For a Creole and Soul Food take on the plate lunch, visit Glenda’s Creole Kitchen (3232 Main Highway 31). For under $10, you can get a heaping plate of stuffed turkey wings, smothered okra with chicken and sausage, catfish courtbouillon, Creole meatloaf with mashed potatoes, and other rich, spicy, comforting foods. Anthony Bourdain lunched here on his show No Reservations, which put it (deservedly) on the map.

New in 2009 with paved streets, Cajun Palms offers long pull-through sites that range in length from 55 to 75 feet. © Rex Vogel, all rights reserved

New in 2009 with paved streets, Cajun Palms offers long pull-through sites that range in length from 55 to 75 feet. © Rex Vogel, all rights reserved

If it’s big ol’ heaps of fried or boiled seafood that you seek, Crazy ‘Bout Crawfish (1905 Rees Street) is the place to get it. It’s an over-the-top sort of place that’s dripping with folk art and silly crawfish-themed artifacts—a little bit tacky, but very fun. Service is friendly, the food is fantastic, and prices are excellent.

Where to Stay

Cajun Palms RV Resort, Henderson

New in 2009 with paved streets, Cajun Palms offers long pull-through sites that range in length from 55 to 75 feet. Not to be ignored are the back-ins to the lake in the 55-60 foot range. Pull through and back-in sites have 20 feet of space between each concrete pad.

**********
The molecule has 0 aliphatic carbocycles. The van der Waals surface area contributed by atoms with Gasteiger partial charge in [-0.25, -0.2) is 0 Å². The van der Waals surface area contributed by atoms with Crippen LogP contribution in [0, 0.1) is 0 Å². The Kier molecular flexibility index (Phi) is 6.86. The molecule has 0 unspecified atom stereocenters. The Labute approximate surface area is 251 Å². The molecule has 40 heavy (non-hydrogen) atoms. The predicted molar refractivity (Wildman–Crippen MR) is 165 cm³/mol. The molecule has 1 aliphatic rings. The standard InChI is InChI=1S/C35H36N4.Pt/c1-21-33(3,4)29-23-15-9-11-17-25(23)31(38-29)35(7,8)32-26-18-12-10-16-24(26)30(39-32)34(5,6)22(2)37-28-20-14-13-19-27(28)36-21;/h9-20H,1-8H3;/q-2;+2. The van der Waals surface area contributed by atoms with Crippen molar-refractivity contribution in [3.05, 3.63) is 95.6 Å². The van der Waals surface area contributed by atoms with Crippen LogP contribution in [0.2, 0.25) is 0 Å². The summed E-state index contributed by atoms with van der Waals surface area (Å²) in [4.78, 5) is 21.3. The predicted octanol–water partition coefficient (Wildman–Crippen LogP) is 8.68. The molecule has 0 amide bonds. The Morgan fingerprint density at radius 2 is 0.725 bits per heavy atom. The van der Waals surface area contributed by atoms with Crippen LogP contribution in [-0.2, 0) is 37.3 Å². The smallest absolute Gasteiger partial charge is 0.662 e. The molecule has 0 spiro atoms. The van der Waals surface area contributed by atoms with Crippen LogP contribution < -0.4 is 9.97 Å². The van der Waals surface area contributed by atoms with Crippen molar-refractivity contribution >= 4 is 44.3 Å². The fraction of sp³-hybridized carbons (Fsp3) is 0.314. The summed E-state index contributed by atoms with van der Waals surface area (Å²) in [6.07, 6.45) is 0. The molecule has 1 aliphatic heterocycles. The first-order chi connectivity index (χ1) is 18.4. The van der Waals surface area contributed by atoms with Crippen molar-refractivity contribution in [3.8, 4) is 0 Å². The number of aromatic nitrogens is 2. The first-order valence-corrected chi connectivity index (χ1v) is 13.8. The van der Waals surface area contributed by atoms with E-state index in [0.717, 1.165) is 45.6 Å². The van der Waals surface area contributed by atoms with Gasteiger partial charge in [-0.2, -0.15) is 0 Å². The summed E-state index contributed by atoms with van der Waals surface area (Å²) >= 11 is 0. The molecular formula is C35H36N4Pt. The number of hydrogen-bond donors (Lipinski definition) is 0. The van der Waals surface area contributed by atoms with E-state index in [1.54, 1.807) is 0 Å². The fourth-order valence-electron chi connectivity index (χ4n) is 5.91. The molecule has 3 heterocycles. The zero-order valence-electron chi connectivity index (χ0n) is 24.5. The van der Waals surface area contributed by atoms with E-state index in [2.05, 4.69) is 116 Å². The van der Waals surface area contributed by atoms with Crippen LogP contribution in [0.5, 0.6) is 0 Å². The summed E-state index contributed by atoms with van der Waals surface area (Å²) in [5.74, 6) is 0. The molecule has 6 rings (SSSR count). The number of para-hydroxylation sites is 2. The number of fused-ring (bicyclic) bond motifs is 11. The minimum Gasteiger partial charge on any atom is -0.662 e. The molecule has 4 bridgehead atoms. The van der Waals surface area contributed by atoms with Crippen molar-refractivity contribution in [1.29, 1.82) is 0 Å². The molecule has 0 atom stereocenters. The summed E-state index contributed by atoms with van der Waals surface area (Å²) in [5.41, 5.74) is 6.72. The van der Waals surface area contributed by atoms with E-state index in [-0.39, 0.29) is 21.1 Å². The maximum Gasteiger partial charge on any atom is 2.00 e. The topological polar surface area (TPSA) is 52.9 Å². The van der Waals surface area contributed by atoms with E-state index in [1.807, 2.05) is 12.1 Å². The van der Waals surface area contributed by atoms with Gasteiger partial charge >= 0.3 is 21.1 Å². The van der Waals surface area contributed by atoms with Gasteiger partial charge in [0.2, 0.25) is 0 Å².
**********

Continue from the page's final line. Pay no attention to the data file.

Poche's RV Park has highly rated facilities, 88 pull-through sites equipped with 30/50-amp electric service, sewer, and water. © Rex Vogel, all rights reserved

Poche’s RV Park has highly rated facilities, 88 pull-through sites equipped with 30/50-amp electric service, sewer, and water. © Rex Vogel, all rights reserved

A full service resort, Cajun Palms features numerous traditional as well as high tech amenities.

Accommodations consist of over 300 deluxe RV sites and 25 cabins. RV sites have full hookups, 30/50-amp, 70+ channels of digital cable, and on-site water and sewer. Easy-on, easy off Interstate 10 (Exit 115) at Henderson (near Breaux Bridge).

Poche’s RV Park: Breaux Bridge 

The appeal is in all the name, fish, and camp in the heart of Louisiana.

Poche’s RV Park has highly rated facilities, 88 pull-through sites equipped with 30/50-amp electric service, sewer, and water. The park also features a clubhouse, showers, laundry, dog walk, playground and more.

Poche's RV Park has highly rated facilities, 88 pull-through sites equipped with 30/50-amp electric service, sewer, and water. © Rex Vogel, all rights reserved

Poche’s RV Park has highly rated facilities, 88 pull-through sites equipped with 30/50-amp electric service, sewer, and water. © Rex Vogel, all rights reserved

You’re guaranteed the reel the big one at Poche’s, the park boasts fifty acres of well-maintained ponds stocked with largemouth bass, bream, and catfish. No license is required and you can keep the fish you catch for a delicious fish fry.

The aforementioned Poche’s Market is located 2.8 miles south of the RV park.

Worth Pondering…

Jambalaya

Goodbye joe, me gotta go, me oh my oh
Me gotta go pole the pirogue down the bayou
My yvonne, the sweetest one, me oh my oh
Son of a gun, well have good fun on the bayou
—Hank Williams, Sr.